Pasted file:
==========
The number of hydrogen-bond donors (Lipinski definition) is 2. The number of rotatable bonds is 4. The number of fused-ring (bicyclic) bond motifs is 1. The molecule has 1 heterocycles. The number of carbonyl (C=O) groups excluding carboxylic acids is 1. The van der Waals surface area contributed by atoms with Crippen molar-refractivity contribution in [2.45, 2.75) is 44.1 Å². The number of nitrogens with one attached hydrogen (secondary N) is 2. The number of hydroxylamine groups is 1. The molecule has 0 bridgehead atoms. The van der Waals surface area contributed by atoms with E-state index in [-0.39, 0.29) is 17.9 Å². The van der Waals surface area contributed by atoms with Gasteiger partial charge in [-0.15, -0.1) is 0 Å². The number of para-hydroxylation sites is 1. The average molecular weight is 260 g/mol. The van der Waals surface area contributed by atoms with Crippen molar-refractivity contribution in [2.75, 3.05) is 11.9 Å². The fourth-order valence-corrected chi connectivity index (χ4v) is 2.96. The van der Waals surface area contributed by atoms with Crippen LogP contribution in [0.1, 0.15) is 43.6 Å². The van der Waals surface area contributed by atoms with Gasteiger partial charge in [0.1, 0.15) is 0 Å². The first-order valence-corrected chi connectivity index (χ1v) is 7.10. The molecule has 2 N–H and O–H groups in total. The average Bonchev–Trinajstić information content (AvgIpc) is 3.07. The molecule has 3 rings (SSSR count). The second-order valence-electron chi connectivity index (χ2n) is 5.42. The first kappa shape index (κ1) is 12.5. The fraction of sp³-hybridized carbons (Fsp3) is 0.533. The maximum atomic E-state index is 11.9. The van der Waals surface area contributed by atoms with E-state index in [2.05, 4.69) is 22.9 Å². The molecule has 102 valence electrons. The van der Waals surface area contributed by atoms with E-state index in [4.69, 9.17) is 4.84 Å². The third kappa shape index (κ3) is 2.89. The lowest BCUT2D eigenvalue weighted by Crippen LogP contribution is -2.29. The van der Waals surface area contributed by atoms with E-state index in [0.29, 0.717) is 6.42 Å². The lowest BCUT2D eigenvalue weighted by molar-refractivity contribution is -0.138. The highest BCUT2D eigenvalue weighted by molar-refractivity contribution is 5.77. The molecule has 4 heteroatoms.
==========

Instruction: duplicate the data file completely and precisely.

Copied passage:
The number of hydrogen-bond donors (Lipinski definition) is 2. The number of rotatable bonds is 4. The number of fused-ring (bicyclic) bond motifs is 1. The molecule has 1 heterocycles. The number of carbonyl (C=O) groups excluding carboxylic acids is 1. The van der Waals surface area contributed by atoms with Crippen molar-refractivity contribution in [2.45, 2.75) is 44.1 Å². The number of nitrogens with one attached hydrogen (secondary N) is 2. The number of hydroxylamine groups is 1. The molecule has 0 bridgehead atoms. The van der Waals surface area contributed by atoms with E-state index in [-0.39, 0.29) is 17.9 Å². The van der Waals surface area contributed by atoms with Gasteiger partial charge in [-0.15, -0.1) is 0 Å². The number of para-hydroxylation sites is 1. The average molecular weight is 260 g/mol. The van der Waals surface area contributed by atoms with Crippen molar-refractivity contribution in [2.75, 3.05) is 11.9 Å². The fourth-order valence-corrected chi connectivity index (χ4v) is 2.96. The van der Waals surface area contributed by atoms with Crippen LogP contribution in [0.1, 0.15) is 43.6 Å². The van der Waals surface area contributed by atoms with Gasteiger partial charge in [0.1, 0.15) is 0 Å². The first-order valence-corrected chi connectivity index (χ1v) is 7.10. The molecule has 2 N–H and O–H groups in total. The average Bonchev–Trinajstić information content (AvgIpc) is 3.07. The molecule has 3 rings (SSSR count). The second-order valence-electron chi connectivity index (χ2n) is 5.42. The first kappa shape index (κ1) is 12.5. The fraction of sp³-hybridized carbons (Fsp3) is 0.533. The maximum atomic E-state index is 11.9. The van der Waals surface area contributed by atoms with E-state index in [2.05, 4.69) is 22.9 Å². The molecule has 102 valence electrons. The van der Waals surface area contributed by atoms with E-state index in [4.69, 9.17) is 4.84 Å². The third kappa shape index (κ3) is 2.89. The lowest BCUT2D eigenvalue weighted by Crippen LogP contribution is -2.29. The van der Waals surface area contributed by atoms with E-state index in [0.29, 0.717) is 6.42 Å². The lowest BCUT2D eigenvalue weighted by molar-refractivity contribution is -0.138. The highest BCUT2D eigenvalue weighted by molar-refractivity contribution is 5.77. The molecule has 4 heteroatoms.